Luxury learnings

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Updated: July 11, 2016 3:29 PM

India's outbound market has been proving to be a fertile ground for innumerable tourism boards since over a decade

201607etw02India’s outbound market has been proving to be a fertile ground for innumerable tourism boards since over a decade. They look at the region as a perfect market to increase their tourism inflow and foreign exchange earnings through tourism. The latest who will soon join the list is the Bahrain Tourism Authority. The office is all set to announce their tourism representation in the India market and interestingly, they have identified India as their flagship office for the region extending to the Asia Pacific. They have done sound research and analysis of the tourism boards of the GCC region who have already made inroads into the India market, and are clear that they want to primarily tap the high-end tourism market from India and cater to a niche crowd with specific interests. Luxury today is defined differently and it clearly speaks about experiences and interests over and above the tangible.

Our cover story this issue, speaks about this very trend, wherein luxury need not necessarily mean stay in a top of the line hotel brand with a state-of-the-art spa and other add-ons. As we see it today, the  luxury travel market in India is witnessing a new high. A recent report ‘Shaping the Future of Luxury Travel’ commissioned by Amadeus reveals India’s luxury market compound annual growth rate (CAGR) of 13 per cent. This is higher than any of the other BRIC nations, and is the highest of the 25 countries surveyed in the report. From local cuisine to community interactions, from cultural insights to creative engagements – Indian tourists seek authentic meaningful experiences both in India and abroad.  A global trend report, ‘The Future of Luxury’, was recently released in India by Beverly Hills Conference and Visitors Bureau (BHCVB). According to the research, luxury is currently at the epicentre of LUXURY 2.0 – the digitalisation of exclusivity where traditional luxury brands are increasing their digital presence and appealing a more digitally savvy audience. The future trend will be LUXURY 3.0, where consumers will revert back to ‘old-school’ concepts, such as private members clubs, meeting places for connoisseurs, organic and locally-sourced eating.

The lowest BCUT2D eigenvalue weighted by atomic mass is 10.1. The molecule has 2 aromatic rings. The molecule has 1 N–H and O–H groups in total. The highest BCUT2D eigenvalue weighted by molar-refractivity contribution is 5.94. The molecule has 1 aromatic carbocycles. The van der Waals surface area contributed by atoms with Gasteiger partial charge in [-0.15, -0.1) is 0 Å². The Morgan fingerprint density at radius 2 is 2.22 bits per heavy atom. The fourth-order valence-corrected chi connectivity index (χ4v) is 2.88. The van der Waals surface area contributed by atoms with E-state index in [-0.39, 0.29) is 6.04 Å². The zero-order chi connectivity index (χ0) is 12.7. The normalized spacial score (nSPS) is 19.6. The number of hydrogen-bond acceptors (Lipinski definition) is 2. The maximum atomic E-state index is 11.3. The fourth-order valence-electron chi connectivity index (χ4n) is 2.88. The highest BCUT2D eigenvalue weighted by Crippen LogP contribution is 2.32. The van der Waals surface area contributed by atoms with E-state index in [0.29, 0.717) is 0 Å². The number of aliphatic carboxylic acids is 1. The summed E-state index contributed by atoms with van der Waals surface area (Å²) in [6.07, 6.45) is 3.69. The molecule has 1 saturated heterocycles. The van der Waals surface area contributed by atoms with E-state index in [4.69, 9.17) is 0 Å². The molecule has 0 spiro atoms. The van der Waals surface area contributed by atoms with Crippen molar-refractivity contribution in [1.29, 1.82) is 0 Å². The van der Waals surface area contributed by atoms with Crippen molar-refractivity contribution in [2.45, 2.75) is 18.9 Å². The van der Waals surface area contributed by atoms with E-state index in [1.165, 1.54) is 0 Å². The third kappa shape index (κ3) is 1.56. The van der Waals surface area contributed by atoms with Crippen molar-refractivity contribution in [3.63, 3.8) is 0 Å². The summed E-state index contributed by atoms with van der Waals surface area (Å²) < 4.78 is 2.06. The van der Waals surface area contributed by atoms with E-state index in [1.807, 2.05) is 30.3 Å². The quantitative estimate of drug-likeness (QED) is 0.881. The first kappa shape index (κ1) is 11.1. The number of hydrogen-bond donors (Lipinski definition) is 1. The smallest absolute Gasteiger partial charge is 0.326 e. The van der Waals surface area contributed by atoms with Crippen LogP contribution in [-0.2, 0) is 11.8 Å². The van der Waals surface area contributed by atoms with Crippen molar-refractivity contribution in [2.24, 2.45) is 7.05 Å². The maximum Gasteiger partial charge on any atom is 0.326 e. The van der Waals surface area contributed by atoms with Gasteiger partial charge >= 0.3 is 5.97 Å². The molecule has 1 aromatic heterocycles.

On the aviation front, in the capital recently, ASSOCHAM’s National Council on Civil Aviation brought together stakeholders of aviation and travel industry to discuss the new aviation policy.  Another interesting story in this issue is the interview of Essa Sulaiman Ahmad, vice president – India & Nepal, Emirates, who speaks about future investments in the India market. Finally, Prabhjeet Singh, head of strategy, Uber India talks about the growing trend of Indian travellers using Uber app in countries like the US, UK, Singapore, UAE and Malaysia.

Reema Lokesh

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